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Mental Health in Australia’s Greek Community: How can we reduce the stigma?

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The back-to-back bushfire and coronavirus disasters of 2020 have seen the mental health of Australians under more strain than ever and in this year’s federal budget, it’s something that the Morrison government committed to addressing. 

Over the course of 2020-21, the federal government will spend an unprecedented $5.7 billion on mental health. The biggest measure – costing more than $100 million – will be the doubling of annual Medicare-subsidised sessions with a psychologist, from 10 to 20 sessions. 

But, is this enough to reduce the stigma and to address the gaps in data and information on the prevalence of mental illness in people from culturally and linguistically diverse (CALD) backgrounds or a renewed, national mental health strategy is what’s required? 

To answer the above questions, The Greek Herald caught up with Clinical Psychologist and Founder of the Australian Institute for Human Wellness, Dr Anastasia Hronis. 

Mental Health and Emotional Wellbeing. How important are they and why do we often underestimate them?

Mental health and emotional wellbeing are incredibly important, at every stage of life. They are a vital part of our life, and they impact the way we think, how we feel, and ultimately what we do and the choices we make. 

Unlike some physical ailments or health conditions, we often can’t directly “see” if a person is mentally unwell or struggling. For this reason, we may sometimes underestimate how someone is coping, or the importance of our mental health and emotional wellbeing. 

There is a lot of information with regards to mental health issues. But are the support services reflective and responsive to the needs of people from CALD communities?

Unfortunately, we still have a lot of work to do when it comes to supporting CALD communities. While there are many support services available, it is often much more difficult for CALD communities to access help in a timely way, particularly when there is need for translators, or clinicians who speak a particular language. 

Furthermore, clinicians may not always understand some of the cultural nuances, which can have a great impact on a person’s situation, overall quality of life, as well as manifestation of their symptoms. For example, in some communities there may be some normal grief processes which without understanding the traditions, could potentially be pathologized. 

Stigma against mental illness is common within the Greek and Cypriot cultures. Why does this happen in your opinion? What is the community’s role in reducing stigma?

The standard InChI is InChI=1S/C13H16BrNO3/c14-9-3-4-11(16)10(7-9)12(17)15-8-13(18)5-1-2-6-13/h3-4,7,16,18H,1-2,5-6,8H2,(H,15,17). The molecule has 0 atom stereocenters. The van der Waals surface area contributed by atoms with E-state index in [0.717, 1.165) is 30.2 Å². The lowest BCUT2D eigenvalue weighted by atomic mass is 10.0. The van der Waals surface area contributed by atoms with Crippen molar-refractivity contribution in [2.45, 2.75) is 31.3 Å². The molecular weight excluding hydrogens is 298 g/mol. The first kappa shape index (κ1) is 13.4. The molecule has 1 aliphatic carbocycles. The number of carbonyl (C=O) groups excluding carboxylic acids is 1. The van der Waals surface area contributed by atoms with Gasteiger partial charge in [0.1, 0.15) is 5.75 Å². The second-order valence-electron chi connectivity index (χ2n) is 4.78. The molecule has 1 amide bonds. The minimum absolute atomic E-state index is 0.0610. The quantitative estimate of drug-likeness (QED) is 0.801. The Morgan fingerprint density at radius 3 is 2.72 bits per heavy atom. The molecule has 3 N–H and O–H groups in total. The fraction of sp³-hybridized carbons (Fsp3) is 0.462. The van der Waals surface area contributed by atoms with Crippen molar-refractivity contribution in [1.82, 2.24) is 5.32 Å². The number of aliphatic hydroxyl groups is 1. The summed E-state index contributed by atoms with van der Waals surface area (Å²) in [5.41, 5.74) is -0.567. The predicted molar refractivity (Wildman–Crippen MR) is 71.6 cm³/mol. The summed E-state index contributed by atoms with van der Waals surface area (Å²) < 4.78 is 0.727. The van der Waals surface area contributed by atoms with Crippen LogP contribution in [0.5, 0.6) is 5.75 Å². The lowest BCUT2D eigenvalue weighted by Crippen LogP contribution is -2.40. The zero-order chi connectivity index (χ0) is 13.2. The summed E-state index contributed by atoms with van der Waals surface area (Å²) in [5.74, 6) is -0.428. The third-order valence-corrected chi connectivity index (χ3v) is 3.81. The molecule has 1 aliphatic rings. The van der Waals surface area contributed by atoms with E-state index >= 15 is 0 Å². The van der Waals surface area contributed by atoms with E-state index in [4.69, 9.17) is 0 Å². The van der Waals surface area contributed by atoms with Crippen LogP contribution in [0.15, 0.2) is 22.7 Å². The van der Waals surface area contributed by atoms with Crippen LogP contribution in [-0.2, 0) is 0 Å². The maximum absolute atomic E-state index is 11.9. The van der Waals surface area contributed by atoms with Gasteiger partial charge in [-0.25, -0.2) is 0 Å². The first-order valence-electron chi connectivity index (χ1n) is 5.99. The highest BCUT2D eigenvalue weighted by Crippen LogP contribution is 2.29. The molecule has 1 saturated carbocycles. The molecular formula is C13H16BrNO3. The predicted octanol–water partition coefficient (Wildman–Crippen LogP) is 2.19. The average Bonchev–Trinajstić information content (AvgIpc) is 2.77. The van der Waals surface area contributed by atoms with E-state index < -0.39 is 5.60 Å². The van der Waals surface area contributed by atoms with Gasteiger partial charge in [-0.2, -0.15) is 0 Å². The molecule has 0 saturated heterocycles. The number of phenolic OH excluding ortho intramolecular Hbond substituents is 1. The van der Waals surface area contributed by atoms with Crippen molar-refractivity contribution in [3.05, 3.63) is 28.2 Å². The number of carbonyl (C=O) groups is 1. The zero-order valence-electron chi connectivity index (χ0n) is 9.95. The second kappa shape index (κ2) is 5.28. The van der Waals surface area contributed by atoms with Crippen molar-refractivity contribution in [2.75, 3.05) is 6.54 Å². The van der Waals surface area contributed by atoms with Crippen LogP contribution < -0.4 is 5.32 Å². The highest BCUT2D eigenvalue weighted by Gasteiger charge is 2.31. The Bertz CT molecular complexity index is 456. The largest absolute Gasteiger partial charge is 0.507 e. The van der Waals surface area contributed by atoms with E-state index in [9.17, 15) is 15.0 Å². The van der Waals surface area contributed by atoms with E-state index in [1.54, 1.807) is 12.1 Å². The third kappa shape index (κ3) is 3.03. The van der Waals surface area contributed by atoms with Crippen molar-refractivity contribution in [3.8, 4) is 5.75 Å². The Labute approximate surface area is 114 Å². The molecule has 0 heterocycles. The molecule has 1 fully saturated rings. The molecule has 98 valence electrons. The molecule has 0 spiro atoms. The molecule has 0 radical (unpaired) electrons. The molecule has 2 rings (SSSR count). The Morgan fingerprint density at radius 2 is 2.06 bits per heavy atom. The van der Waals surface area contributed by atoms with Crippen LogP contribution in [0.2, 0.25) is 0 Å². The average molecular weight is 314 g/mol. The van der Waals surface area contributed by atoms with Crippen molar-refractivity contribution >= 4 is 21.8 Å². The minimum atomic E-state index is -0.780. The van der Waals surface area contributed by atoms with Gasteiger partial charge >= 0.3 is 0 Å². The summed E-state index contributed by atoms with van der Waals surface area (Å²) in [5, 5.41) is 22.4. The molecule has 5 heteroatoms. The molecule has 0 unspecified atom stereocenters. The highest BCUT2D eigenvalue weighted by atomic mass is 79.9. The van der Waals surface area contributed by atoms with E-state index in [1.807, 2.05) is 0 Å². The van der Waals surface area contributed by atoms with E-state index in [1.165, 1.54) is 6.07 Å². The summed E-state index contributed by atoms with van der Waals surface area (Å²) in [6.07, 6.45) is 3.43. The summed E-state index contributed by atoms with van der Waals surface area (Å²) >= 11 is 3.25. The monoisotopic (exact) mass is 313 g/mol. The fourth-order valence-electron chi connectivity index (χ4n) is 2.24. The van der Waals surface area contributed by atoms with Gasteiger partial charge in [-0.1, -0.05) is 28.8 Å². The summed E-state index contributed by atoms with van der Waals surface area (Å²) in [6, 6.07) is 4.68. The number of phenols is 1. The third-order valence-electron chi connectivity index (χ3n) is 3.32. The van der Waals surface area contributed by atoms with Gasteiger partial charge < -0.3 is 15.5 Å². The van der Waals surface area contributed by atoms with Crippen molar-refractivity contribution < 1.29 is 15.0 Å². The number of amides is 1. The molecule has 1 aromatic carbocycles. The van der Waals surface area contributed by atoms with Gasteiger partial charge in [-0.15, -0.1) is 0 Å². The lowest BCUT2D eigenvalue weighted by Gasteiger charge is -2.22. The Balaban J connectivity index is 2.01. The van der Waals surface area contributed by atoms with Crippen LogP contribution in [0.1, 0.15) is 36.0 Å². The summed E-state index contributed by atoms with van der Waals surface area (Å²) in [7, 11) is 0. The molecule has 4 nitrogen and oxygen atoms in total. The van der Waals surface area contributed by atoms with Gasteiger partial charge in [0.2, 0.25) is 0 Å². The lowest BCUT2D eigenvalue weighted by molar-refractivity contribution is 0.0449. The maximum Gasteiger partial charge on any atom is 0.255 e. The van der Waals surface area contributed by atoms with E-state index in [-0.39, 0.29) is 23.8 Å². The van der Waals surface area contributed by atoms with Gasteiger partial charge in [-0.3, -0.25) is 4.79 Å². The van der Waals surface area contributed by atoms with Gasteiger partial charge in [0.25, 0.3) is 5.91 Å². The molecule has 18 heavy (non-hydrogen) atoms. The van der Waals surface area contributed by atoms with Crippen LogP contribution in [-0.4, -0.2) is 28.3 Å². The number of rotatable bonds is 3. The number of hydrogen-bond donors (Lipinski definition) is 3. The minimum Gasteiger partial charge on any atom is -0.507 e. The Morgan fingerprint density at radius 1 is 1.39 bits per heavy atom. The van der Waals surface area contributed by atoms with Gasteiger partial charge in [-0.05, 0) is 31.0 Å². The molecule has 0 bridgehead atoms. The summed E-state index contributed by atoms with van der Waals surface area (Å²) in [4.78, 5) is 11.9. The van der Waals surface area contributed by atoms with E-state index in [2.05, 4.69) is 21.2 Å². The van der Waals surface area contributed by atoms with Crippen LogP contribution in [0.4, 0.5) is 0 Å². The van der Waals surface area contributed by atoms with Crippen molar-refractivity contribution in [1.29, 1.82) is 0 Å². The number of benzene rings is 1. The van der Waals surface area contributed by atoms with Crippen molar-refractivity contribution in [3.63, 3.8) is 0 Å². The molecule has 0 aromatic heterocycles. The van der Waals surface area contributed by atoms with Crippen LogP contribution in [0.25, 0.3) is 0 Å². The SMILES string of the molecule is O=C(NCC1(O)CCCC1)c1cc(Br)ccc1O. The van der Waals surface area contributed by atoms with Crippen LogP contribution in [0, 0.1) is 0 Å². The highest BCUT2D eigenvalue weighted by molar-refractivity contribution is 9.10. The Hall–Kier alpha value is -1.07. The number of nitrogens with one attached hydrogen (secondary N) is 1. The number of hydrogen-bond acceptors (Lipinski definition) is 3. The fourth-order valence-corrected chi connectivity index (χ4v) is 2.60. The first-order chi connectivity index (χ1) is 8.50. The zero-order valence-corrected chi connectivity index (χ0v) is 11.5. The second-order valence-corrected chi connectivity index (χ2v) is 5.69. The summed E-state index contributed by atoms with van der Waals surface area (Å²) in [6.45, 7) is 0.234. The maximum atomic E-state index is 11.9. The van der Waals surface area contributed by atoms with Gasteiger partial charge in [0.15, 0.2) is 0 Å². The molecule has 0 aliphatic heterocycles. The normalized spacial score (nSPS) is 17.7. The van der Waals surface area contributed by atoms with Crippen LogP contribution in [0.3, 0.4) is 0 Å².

We still have a long way to go when it comes to reducing stigma. 

Stigma seems to be perpetuated when there isn’t enough in the way of education, knowledge and public health messages about mental health and wellbeing. One of the key ways to reduce stigma is to start to talk about it more openly and honestly, and to normalise that mental health concerns are common and need to be addressed. 

I believe this change needs to be led by influential organisations within the community, including the church, community services and public figures.

Are there any specific strategies we can follow to be more inclusive in our daily lives?

I believe that it is important we move towards a willingness to listen to others if they talk about their mental health and wellbeing, and to support them without judgement.

Apart from a clinical psychologist you are also a classical concert pianist. Artists across Australia have been hit hard during the pandemic. What additional stressors do artists face that might not be known to the rest of us?

Unfortunately the performing arts and entertainment industry has been hit very hard during the COVID-19 pandemic. 

I do a lot of work as a clinical psychologist with people in this industry. Even prior to COVID, many people in the industry face constant long term job uncertainty, with many requiring a second source of income to support themselves financially. It is an extremely competitive industry, where artists are constantly under scrutiny, often within the public eye. 

During COVID-19, many of these people have found themselves out of work, with very little certainty as to when/if they may be able to regain some work, contracts or gigs, which can be very discouraging for many who have dedicated a lifetime to practicing, training and rehearsing. 

We know that in Australia, suicide is the among the leading causes of death for Australians between the ages of 15 and 44 and according to a report released recently by the University of Sydney, the country is forecast to see an increase in suicide deaths of “at least” 13.7% over the next 5 years. What can we do to prevent that?

Unfortunately, the number of people who die from suicide each year is on the rise. 

I believe we need a stronger stepped-care approach to helping people who have mental health difficulties, including those who are at risk of suicide. This means taking a proactive approach to help people before they become unwell, rather than a reactive approach to helping people when they become more unwell. 

We can include more programs in schools and workplaces to build knowledge and awareness of mental health difficulties, strategies for coping and promoting healthy lifestyles and emotional wellbeing. 

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